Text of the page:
The Taliban have nominated an ambassador to represent Afghanistan at the United Nations, U.N. officials said Tuesday, injecting a new twist into what was already a delicate diplomatic quandary in the global organization.
The nomination, submitted to Secretary General António Guterres on Monday, sets up a showdown with the envoy of Afghanistan’s toppled government, Ghulam Isaczai, who has so far retained his post.
The showdown may not be resolved soon. But it raised the startling prospect that the Taliban — the violent, extremist Islamic movement that retook power last month as the American-backed government collapsed — would occupy an ambassador’s seat at the United Nations.
Stéphane Dujarric, a spokesman for Mr. Guterres, confirmed a Reuters report that the secretary general had been notified of the Taliban request in a letter signed by Amir Khan Muttaqi, identified as the movement’s foreign minister. The letter stated that the Taliban’s choice of U.N. ambassador was Suhail Shaheen, the movement’s spokesman based in Doha, Qatar.
The letter further stated that Mr. Muttaqi wanted to speak at the General Assembly, which got underway on Tuesday and ends next Monday.
Mr. Dujarric said the Taliban’s request had been forwarded to the General Assembly’s Credentials Committee, a nine-member group that includes the United States. It remained unclear on Tuesday when the committee might evaluate the request.
Pakistan’s foreign minister, Shah Mahmood Qureshi, who knew about the Taliban’s request, said it raised a number of questions about Mr. Shaheen and those in the Taliban hierarchy who had picked him.
“Who is he representing?” Mr. Qureshi said, responding to questions about the request during a session with reporters on Afghanistan’s future, held by the Foreign Press Association on the sidelines of the General Assembly. “Who is he reporting to? What kind of communication can you have with a person at the U.N. who is not recognized? It is a complex and evolving situation.”
The Taliban’s triumphal return to control in Afghanistan is among the crises confronting the General Assembly this week, along with Myanmar’s brutal military coup early this year. Both events created a conundrum for the world’s biggest diplomatic gathering: Who is the rightful representative of each country?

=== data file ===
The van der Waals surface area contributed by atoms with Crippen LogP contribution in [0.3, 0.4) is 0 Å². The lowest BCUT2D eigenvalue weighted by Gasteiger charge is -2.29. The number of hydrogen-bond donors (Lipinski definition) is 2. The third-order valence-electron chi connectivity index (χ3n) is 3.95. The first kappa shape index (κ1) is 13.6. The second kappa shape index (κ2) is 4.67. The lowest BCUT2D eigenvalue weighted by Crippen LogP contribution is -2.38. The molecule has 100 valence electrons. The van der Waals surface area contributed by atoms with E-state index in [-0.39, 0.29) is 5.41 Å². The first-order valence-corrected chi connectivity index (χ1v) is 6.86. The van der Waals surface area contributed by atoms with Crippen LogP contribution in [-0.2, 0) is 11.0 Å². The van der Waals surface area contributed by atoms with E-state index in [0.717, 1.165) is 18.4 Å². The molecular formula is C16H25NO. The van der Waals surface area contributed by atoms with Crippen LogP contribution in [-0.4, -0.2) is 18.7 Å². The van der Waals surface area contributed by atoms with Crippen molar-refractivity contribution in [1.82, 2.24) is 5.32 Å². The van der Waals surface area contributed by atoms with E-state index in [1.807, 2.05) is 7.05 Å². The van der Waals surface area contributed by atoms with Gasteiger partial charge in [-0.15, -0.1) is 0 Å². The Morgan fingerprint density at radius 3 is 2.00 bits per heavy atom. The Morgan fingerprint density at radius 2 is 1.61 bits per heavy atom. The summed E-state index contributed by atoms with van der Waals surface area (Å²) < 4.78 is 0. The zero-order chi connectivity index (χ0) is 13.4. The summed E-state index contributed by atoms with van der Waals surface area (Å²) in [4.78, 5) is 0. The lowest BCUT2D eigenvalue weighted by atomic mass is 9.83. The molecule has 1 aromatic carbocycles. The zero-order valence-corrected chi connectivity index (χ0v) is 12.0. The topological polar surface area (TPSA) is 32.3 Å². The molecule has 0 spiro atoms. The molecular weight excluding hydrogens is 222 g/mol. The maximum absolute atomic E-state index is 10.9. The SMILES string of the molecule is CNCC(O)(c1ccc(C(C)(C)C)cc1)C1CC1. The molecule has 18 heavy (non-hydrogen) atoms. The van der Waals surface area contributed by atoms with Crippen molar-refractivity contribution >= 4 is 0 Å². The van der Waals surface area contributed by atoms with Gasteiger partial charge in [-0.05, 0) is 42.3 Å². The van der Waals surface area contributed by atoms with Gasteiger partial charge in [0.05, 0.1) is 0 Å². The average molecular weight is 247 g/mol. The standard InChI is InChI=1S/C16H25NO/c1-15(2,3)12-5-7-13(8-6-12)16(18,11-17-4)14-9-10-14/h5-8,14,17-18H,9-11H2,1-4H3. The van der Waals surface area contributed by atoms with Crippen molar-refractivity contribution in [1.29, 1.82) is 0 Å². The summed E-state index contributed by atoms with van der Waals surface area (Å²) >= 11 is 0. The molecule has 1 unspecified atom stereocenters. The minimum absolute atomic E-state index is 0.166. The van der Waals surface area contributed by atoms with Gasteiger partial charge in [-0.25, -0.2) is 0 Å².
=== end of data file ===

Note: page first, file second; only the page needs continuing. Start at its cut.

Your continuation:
The Taliban remain subject to U.N. economic sanctions. Many countries, including the United States, have said that any Taliban request to replace Afghanistan’s envoy at the 193-member organization would need to undergo careful review.
In Myanmar, the junta that seized power in February and has been widely condemned for a deadly crackdown on opponents also has sought to replace the U.N. ambassador of the deposed government with a junta loyalist.
Envoys from all kinds of political systems, including parliamentary democracies, monarchies and dictatorships, have long worked at the United Nations, the one place in the world where even governments that reject one another’s ideologies enjoy some measure of equal standing. Still, there are standards to verify the legitimacy of both the envoys and the governments they represent.
“Normally a country has the right to nominate somebody,” Volkan Bozkir, a Turkish statesman and the departing president of the General Assembly, told reporters at his farewell news conference this month.
“We can’t say, ‘I don’t like this government,’” Mr. Bozkir said, when seeking to resolve United Nations disputes over who is — and is not — a country’s rightful envoy.
A seat at the United Nations carries symbolic significance, a benchmark of a government’s credibility and acceptance in the world community even if rivals oppose it.
United Nations membership affords governments an opportunity not only to speak and be heard in the General Assembly, but also to participate in a range of other U.N. agencies like the World Health Organization and Human Rights Council. So the credentialing of a country’s ambassador to speak on its behalf is enormously important.